The seventh Alafair book, Hell With the Lid Blown Off, will be out early next month, so I’m in the midst of getting ready for a summer of promotion. I can’t quite decide what to do. Lots of guest blogs, probably. As many personal appearances around here (Arizona) as I can muster up. I’m considering a trip back to the motherland of Oklahoma for a book tour. Depends on how long I can afford to be on the road. I’d love to go back, but one has to wonder how much benefit there is to spending every bit of one’s advance and more on a book tour. Does an author gain enough exposure to make it worth it? I don’t know. It’s the eternal question.
The Press did send me a fabulous .pdf media kit for the new book. The kit contains a large cover, a blurb, ordering information, Donis’ biography and head shot, information about Donis’ six previous Alafair Tucker novels, and information about Poisoned Pen Press. You can see it here: Hell_With_the_Lid_Blown_Off_Media_Kit
You can also check out information about the new book at the Poisoned Pen Press website.
One thing I have been doing is updating this website. You can’t see the changes yet, I know. The pages for the new book exist, but they haven’t been published yet. I’m waiting for the webmaster to create a couple of extra pages and links before I put them all up. You can, however, check out the updated information on the “Truth or Fiction” page. (Hover over “Library”, above, then “Alafair Tucker Mysteries”, then click on “Truth or Fiction”). Or just click here.
The Truth or Fiction page is where I tell you a little bit about the inspiration for each of the seven Alafair Tucker books–where I got some of the ideas for the story, which of the characters are based on real people and which are total fiction, which incidents actually happened and which I made up from scratch. Here’s an excerpt from the new Hell With the Lid Blown Off section:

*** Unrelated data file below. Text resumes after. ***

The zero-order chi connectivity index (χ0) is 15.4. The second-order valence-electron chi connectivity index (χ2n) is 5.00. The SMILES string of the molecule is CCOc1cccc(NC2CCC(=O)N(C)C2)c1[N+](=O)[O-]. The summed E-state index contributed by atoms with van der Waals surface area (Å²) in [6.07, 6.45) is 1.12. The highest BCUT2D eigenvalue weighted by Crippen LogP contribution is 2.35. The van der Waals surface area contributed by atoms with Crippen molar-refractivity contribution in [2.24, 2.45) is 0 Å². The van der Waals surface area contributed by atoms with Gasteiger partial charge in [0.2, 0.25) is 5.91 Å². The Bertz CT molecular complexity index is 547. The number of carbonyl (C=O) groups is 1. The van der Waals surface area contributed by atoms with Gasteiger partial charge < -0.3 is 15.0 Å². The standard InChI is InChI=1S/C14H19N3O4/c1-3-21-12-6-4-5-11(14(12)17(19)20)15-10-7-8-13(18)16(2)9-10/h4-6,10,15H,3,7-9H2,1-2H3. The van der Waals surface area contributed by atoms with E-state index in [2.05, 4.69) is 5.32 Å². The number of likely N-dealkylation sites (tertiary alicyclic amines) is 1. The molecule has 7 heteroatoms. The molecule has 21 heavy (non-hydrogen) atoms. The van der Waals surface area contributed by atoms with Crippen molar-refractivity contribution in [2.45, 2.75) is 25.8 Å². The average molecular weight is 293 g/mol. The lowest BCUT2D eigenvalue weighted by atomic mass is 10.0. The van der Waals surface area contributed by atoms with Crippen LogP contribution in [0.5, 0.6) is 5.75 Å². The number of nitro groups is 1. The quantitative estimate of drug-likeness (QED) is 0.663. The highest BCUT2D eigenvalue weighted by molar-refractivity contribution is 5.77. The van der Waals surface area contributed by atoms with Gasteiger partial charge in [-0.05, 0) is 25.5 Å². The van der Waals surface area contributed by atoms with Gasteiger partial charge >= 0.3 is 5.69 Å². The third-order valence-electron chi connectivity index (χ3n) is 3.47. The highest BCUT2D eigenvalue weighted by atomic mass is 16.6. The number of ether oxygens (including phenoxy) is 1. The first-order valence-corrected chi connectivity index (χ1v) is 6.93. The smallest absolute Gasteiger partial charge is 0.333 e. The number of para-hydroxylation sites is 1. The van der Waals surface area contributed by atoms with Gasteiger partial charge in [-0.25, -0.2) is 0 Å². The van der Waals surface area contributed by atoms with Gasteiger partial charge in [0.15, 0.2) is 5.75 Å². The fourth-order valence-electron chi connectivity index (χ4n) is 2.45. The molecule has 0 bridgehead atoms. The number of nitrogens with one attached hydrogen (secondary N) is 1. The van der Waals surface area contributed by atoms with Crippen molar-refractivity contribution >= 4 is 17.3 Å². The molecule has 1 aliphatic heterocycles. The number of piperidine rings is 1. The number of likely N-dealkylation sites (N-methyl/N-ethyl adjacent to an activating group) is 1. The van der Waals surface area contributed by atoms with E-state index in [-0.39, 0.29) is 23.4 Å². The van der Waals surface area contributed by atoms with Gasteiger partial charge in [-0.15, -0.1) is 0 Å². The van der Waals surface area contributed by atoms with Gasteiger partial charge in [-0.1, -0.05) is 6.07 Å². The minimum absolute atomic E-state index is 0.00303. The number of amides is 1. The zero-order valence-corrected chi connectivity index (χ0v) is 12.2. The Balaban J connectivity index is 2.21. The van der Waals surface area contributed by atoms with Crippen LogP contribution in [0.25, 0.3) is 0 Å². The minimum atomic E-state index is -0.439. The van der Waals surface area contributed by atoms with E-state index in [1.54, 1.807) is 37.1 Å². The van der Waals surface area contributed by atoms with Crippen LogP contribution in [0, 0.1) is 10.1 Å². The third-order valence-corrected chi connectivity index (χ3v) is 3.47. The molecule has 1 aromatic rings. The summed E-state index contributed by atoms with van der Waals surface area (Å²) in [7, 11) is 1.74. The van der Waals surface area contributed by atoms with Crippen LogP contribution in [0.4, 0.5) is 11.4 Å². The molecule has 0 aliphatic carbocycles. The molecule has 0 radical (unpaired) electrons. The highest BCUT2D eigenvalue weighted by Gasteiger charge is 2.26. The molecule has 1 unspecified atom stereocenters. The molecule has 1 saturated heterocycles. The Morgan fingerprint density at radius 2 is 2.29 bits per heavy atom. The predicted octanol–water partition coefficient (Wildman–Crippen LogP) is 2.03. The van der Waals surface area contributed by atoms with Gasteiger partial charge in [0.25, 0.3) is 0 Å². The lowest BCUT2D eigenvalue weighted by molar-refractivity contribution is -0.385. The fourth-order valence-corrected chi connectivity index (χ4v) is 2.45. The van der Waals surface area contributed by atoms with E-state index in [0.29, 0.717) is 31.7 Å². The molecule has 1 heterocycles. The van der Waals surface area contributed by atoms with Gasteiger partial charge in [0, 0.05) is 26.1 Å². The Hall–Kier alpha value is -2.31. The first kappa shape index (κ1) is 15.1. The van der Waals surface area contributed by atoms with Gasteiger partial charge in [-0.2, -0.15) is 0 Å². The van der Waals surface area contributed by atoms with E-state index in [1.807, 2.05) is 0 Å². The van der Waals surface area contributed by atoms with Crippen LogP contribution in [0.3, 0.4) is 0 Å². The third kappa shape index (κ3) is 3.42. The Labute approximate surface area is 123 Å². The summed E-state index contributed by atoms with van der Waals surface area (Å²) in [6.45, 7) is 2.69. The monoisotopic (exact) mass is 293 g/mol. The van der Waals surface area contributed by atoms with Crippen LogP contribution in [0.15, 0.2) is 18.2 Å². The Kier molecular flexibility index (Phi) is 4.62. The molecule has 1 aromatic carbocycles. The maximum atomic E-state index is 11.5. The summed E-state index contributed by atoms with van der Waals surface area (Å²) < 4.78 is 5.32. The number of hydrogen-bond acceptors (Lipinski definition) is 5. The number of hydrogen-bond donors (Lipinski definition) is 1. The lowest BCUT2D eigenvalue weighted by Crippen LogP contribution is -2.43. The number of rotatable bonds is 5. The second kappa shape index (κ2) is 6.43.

In The Wrong Hill to Die On, I sent Alafair, Shaw, and Blanche on a trip to Arizona to visit Alafair’s sister and allow the ailing Blanche to take advantage of the salubrious climate. Most of Alafair’s huge family was left behind in Oklahoma. ForHell With the Lid Blown Off, we’re back in Oklahoma and back with the whole gang. And the whole gang just keeps getting bigger as the years pass. By now all four older girls are engaged or married. The book starts off with one grandchild and ends up with four, plus six year old Chase Kemp, Alafair’s nephew whom she brought back with her from Arizona. I always try to do something different with each book, and in Hell I used some first person narration for the first time.
The character of Trenton Calder is fictional, but he doesn’t feel that way to me. Red-headed Trent has been lurking around in the background as Sheriff Scott Tucker’s deputy every since The Old Buzzard Had It Coming. Now he is front and center, and falling for the middlest of Alafair’s children, Ruth. Until this book, Ruth has been she of the freckled face and skinned knees who rides like the wind and plays the piano like an angel. But now she finds that men are looking at her differently, and she has no idea why or how to behave in her unfamiliar womanly face and body. Ruth’s employer and mentor, music teacher Beckie MacKenzie, looks just like a friend of mine, though her personality is quite different. The Eichelbergers, the Welshes, Dr. Ann and Dr. Jasper Addison (who is inspired by my great, great uncle, Addison Bourland, a doctor) have all been inhabiting Boynton since the beginning. Wallace MacKenzie, Randal Wakefield, and the Beldons (thank goodness) are all fictional.
—and speaking of truth or fiction, yesterday was my grandmother Casey’s birthday. She was the inspiration for the character of Alice, and quite a character herself. This is her in 1911, at the age of 17:
Happy Birthday, Grandma, and thanks for all the stories.